Among many married couples, bilateral tubal ligation or tubal sterilization is the most popular form of birth control. Getting your tubes tied, as it is popularly known, is a form of permanent contraception suitable for people who are done with having babies, or those who doesn’t want to think about birth control anymore. But making the decision to cut ties with childbearing abilities is never easy. This is especially tough for the woman who may suffer from side effects. Because the reality is, tubal ligation is not perfect.
The idea behind this procedure is to prevent the eggs from moving into the uterus, and the sperms from moving to the eggs to prevent pregnancy. It involves cutting the Fallopian tubes or sealing them off. All the doctor has to do is to make a small cut in the abdomen to access the tubes.
But while the procedure is simple, the decision to get your tubes tied is not. Tubal ligation is a form of permanent sterility, and is an irreversible means of contraception. Once you go through with it, there’s no turning back. This is why anyone who plans to undergo the procedure, must think long and hard about the implications.
Tubal sterilization can be done right after giving birth, or together with a cesarean procedure. Anyone has completed her family building and does not want any more children is a good candidate for tubal ligation, according to Dr. Hurwitz, reproductive endocrinologist with Reproductive Medicine Associates of Connecticut, and a board-certified OB/GYN. But women with “previous pelvic abdominal surgery or have a history of obesity, diabetes or pelvic inflammatory disease” should explore other options of permanent birth control, he added.
List of Pros of Getting Your Tubes Tied
There’s little chance of turning back after tubal sterilization. Once the Fallopian tubes are cut, reconnecting them would be painful to your pocket. But the upside is birth control is permanent. No more pills, no more counting dates, nothing. Unlike implants and IUD that have expiration dates of up to 3 years and 12 years, respectively, tubal ligation lasts forever. You never have to bother with or spend on contraception again.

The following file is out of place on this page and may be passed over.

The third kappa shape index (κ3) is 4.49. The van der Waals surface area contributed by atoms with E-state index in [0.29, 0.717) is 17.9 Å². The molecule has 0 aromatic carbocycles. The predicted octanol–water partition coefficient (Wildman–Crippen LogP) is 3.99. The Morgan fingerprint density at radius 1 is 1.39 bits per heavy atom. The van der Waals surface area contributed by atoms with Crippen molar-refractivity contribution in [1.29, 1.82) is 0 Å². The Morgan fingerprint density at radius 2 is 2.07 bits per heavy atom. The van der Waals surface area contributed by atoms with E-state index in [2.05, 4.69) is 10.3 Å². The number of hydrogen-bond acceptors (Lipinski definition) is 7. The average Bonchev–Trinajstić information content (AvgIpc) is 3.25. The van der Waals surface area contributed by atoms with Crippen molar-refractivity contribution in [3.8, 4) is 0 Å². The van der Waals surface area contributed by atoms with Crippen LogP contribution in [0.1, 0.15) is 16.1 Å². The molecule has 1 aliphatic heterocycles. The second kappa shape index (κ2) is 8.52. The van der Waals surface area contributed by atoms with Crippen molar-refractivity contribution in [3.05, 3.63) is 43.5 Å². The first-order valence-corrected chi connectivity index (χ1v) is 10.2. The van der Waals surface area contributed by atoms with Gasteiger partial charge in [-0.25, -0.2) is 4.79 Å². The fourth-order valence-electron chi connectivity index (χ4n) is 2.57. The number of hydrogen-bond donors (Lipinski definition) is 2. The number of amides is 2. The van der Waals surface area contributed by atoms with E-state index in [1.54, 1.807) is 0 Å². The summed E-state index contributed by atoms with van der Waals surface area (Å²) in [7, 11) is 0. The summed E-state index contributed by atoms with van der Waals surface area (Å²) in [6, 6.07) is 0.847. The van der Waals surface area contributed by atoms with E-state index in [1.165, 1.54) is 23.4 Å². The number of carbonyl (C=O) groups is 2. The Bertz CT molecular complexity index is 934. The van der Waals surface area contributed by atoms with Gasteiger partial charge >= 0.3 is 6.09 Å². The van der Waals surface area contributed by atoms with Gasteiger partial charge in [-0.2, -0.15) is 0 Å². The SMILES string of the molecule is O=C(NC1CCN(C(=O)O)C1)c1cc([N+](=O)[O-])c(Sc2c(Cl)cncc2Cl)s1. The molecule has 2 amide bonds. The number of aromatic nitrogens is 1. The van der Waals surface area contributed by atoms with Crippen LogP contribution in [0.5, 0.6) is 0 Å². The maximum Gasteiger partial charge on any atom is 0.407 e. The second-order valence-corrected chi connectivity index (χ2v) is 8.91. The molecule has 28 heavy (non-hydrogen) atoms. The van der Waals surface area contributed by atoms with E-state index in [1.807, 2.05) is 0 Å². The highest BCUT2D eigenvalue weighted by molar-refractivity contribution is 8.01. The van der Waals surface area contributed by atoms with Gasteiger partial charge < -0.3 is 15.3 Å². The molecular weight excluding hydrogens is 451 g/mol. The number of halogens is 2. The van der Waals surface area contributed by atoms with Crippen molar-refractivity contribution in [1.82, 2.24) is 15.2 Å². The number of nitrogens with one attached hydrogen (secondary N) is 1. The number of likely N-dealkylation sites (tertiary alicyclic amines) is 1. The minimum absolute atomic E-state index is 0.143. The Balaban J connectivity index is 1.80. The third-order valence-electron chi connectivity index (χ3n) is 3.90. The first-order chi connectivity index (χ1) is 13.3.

Among the female sterilization options available, getting your tubes tied is the most effective, because there’s no chance of human error. Although there are 5 in 1000 women who get pregnant in the first year, and 2 in 100 who will conceive after 10 years, the chances of accidental pregnancy happening is pretty slim. When it does happen, a failed tubectomy is usually to blame. So you can rely on it not to fail you. If you are so over getting pregnant, tube tying is your next best option.
With medical advances, there is now a non-surgical ligation available that is said to be almost painless. The procedure involves inserting a probe into the tubes, and growing scar tissues that will block the egg’s passage to the uterus. But even if you opt for the old method, you are unlikely to be confined in the hospital for weeks, as an outpatient procedure for interval tubal ligation is available.
You also have an option to have the procedure done during a C-section delivery, or 48 hours after a normal delivery, which is a practical option, because you won’t have to go back to the hospital to have your tubes tied. You won’t have to worry about breastfeeding, because the procedure won’t have an effect on it, whatsoever.
4. No effect on hormones
Because tubal sterilization doesn’t change the levels of progesterone and estrogen in your body, it doesn’t have any effect on your hormones, which is something you are sure to experience with other birth control methods, such as the shot and contraceptive pills. It won’t also affect your mood or sex drive. And you will continue to have your period until you go into menopause.
List of Cons of Getting Your Tubes Tied
Because it is an irreversible form of contraception, a woman who wants to have her tubes tied must be 100% sure that she doesn’t want to get pregnant again. Women under 30 have the highest rate of regretting their decision, according to Eve Espey, MD, a professor of OB/GYN at the University of New Mexico. Unfortunately for them, reversing the process is not always an option.
While the procedure is almost painless, you are likely to experience discomfort after getting your tubes tied. This is because the doctors would have to inflate your belly to see your organs better, which usually results in bloating that could last for one or two days.
3. Expensive Reversal
It is possible to reverse tubal ligation, re-opening it so the process of pregnancy can commence. But there are factors that will dictate the success rate of the procedure, such as a woman’s age, and what was left of her Fallopian tubes after tubal sterilization. The procedure is costly, and most insurance doesn’t cover it, which is the complete opposite of tube tying that is completely covered by Medicaid. This is why women would forgo reversal and just opt for IVF. Unfortunately, it is even more expensive, with no guarantee of success.
4. There are risks involved
Tubal ligation itself is a safe procedure, but accidental injury to the bladder, bowel or arteries has been known to happen. It also increases the risk of cancer due to the scar tissue needed to make you infertile. Scar tissue of any kind has been linked to developing cancer. In the event of an accidental pregnancy, it is also possible that it will be ectopic, which is life-threatening.
5. There are no guarantees of safe sex
You may not get pregnant when you have your tubes tied, but you are still at risk of contracting STDs. So yes, you are still going to need a condom to play it safe. If you are in a monogamous relationship, it is still important that you and your partner are tested, so you can be 100% sure that you don’t need a barrier method to protect yourself against STDs and HIV.